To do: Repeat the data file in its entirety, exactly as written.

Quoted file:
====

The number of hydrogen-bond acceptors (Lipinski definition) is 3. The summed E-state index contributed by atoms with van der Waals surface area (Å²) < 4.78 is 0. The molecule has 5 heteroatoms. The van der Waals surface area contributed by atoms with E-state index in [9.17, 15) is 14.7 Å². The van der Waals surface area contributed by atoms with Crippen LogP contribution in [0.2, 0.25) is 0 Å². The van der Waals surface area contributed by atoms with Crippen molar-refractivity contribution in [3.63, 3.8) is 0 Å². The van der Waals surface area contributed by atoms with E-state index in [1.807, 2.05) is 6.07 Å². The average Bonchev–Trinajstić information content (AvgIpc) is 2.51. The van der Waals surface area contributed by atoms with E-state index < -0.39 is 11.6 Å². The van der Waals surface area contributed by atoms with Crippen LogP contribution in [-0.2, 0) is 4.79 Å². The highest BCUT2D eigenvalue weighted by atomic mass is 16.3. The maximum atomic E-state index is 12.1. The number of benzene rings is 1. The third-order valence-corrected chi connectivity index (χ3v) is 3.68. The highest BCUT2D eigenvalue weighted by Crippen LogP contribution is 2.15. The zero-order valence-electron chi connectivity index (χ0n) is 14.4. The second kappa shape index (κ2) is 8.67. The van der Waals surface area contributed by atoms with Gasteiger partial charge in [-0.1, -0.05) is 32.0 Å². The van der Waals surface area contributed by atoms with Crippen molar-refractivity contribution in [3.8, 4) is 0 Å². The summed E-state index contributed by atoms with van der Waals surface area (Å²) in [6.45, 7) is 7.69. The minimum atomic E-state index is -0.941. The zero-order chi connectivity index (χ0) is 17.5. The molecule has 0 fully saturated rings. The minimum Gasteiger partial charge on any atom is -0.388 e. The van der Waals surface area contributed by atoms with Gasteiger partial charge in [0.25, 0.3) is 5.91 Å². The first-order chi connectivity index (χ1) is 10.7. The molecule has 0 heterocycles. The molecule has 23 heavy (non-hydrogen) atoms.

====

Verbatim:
The number of hydrogen-bond acceptors (Lipinski definition) is 3. The summed E-state index contributed by atoms with van der Waals surface area (Å²) < 4.78 is 0. The molecule has 5 heteroatoms. The van der Waals surface area contributed by atoms with E-state index in [9.17, 15) is 14.7 Å². The van der Waals surface area contributed by atoms with Crippen LogP contribution in [0.2, 0.25) is 0 Å². The van der Waals surface area contributed by atoms with Crippen molar-refractivity contribution in [3.63, 3.8) is 0 Å². The van der Waals surface area contributed by atoms with E-state index in [1.807, 2.05) is 6.07 Å². The average Bonchev–Trinajstić information content (AvgIpc) is 2.51. The van der Waals surface area contributed by atoms with E-state index < -0.39 is 11.6 Å². The van der Waals surface area contributed by atoms with Crippen LogP contribution in [-0.2, 0) is 4.79 Å². The highest BCUT2D eigenvalue weighted by atomic mass is 16.3. The maximum atomic E-state index is 12.1. The number of benzene rings is 1. The third-order valence-corrected chi connectivity index (χ3v) is 3.68. The highest BCUT2D eigenvalue weighted by Crippen LogP contribution is 2.15. The zero-order valence-electron chi connectivity index (χ0n) is 14.4. The second kappa shape index (κ2) is 8.67. The van der Waals surface area contributed by atoms with Gasteiger partial charge in [-0.1, -0.05) is 32.0 Å². The van der Waals surface area contributed by atoms with Crippen molar-refractivity contribution in [3.8, 4) is 0 Å². The summed E-state index contributed by atoms with van der Waals surface area (Å²) in [6.45, 7) is 7.69. The minimum atomic E-state index is -0.941. The zero-order chi connectivity index (χ0) is 17.5. The molecule has 0 fully saturated rings. The minimum Gasteiger partial charge on any atom is -0.388 e. The van der Waals surface area contributed by atoms with Gasteiger partial charge in [0.25, 0.3) is 5.91 Å². The first-order chi connectivity index (χ1) is 10.7. The molecule has 0 heterocycles. The molecule has 23 heavy (non-hydrogen) atoms.